Views expressed in opinion columns are the author's own.

Since I started as a columnist last year, I've drifted further to the left, beginning as a libertarian-curious Obama Democrat and gradually becoming more disillusioned with neoliberalism. A couple of week ago, I took another step in the radical direction and joined the Democratic Socialists of America, a small but quickly growing group of individuals committed to challenging capitalism and its attendant ills.

Over the past several weeks alone, socialism — and DSA in particular — has notched several striking victories. In New York, Alexandria Ocasio-Cortez's insurgent campaign toppled 10-term Rep. Joe Crowley in the Democratic primary, while Cynthia Nixon, a primary challenger to Gov. Andrew Cuomo, announced she identifies as a democratic socialist. Here in Maryland, Marc Elrich, the DSA-endorsed candidate for Montgomery County executive, narrowly prevailed in his Democratic primary.

These wins have sparked many useful discussions about what being a socialist means. I thought I'd use this column to briefly — and surely insufficiently — explore what socialism is and why I believe it's the only vibrant political movement in the United States truly oriented toward the dignity of the person and the health of the earth.

Socialism, like most political philosophies, is ideologically diverse. There is no one socialism, just as there's no one conservatism or humanism. But, broadly speaking, the socialist recognizes that we are not islands unto ourselves, that human relationships cannot be reduced to transactions and that true freedom comes only through connection and solidarity.

On a more concrete level, socialists share the belief that, in an affluent society like ours, poverty shouldn't exist and workers should reap the full product of their labor. Socialists also understand that the darkest parts of capitalism — institutional racism, poverty, war — are not mere byproducts of the system but the fuel that gives it power, and as such will be eliminated only when the system itself is replaced.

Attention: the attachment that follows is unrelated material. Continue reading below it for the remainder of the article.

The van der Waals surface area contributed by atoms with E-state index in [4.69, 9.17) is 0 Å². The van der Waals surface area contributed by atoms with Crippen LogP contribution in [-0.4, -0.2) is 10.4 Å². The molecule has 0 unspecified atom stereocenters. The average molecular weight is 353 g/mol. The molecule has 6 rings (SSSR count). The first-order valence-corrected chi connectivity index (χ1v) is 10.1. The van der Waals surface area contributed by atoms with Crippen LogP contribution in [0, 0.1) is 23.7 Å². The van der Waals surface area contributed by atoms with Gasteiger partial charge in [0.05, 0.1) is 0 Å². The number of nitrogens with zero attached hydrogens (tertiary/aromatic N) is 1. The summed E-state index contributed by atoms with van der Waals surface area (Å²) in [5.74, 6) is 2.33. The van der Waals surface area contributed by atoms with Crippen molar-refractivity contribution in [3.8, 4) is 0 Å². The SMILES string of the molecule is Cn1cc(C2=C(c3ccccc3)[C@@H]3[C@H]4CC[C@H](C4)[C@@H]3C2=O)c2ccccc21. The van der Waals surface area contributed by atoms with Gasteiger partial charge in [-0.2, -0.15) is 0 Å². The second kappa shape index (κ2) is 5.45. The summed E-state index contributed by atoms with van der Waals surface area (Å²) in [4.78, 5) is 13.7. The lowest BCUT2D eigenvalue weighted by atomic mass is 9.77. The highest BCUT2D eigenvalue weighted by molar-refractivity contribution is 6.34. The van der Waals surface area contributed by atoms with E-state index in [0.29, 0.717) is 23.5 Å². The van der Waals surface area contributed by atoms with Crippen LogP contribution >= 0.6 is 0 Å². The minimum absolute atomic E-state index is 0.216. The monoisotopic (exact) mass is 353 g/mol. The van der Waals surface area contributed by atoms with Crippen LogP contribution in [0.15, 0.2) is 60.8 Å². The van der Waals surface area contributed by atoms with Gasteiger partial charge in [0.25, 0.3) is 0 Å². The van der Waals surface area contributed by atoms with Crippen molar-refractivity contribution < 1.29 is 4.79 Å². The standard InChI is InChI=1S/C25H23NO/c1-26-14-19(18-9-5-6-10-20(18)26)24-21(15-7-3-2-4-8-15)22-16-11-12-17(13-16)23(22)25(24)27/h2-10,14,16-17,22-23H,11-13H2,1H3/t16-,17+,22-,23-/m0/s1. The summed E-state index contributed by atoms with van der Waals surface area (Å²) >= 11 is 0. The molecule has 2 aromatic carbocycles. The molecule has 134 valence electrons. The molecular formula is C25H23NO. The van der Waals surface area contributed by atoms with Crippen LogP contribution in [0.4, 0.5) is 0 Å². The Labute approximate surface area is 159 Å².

But it's pretty easy to say capitalism cannot be tamed and must instead be uprooted. The hard question is how.

Luckily, contemporary socialism is a hotbed of serious policy thought about how to create a social and economic order beyond capitalism. The People's Policy Project advocates for a plan to socialize basic human needs such as housing. Peter Gowan in Jacobin has explored reviving the Meidner Plan, a Swedish proposal for gradually transferring ownership of companies to workers and the public. And Naomi Klein has outlined an anti-capitalist policy to combat climate change.

Perhaps even more impressive is the work socialists are doing on the ground. Socialists took to the streets when white supremacists stormed the campus of an American university. They occupied Immigration and Customs Enforcement facilities when the Trump administration was tearing immigrant families apart. And they've aggressively agitated and organized for single-payer health care. In the face of a reactionary Republican Party and a feckless Democratic Party, American socialists are positioning themselves on the front lines of the fight for justice.

Of course, a political movement is more than a collection of activists and policy writers. Every movement has a moral core that guides its platform and praxis, and it was my moral affinity for socialism that was decisive in my decision to join the DSA.

For me, my moral code and my politics are deeply informed by my Catholicism. I believe that what we do to the least among us — the impoverished, the immigrants, the prisoners — we do to Jesus Christ. When Ocasio-Cortez says, "I'm not running from the left, I'm running from the bottom," she is preaching a gospel message.

Socialism is the economic ideology that best aligns with how I understand my Christian obligation to the poor — that personal charity is a great virtue, but it must coexist with a political project that dismantles state and economic apparatuses of marginalization.

Christianity, at its best, serves those masses of people whose backs are against the wall. Democratic socialism is the American political movement that best internalizes that mission. It is, fundamentally, the program with a soul.

Max Foley-Keene, opinion editor, is a sophomore government and politics major. He can be reached at opinionumdbk@gmail.com.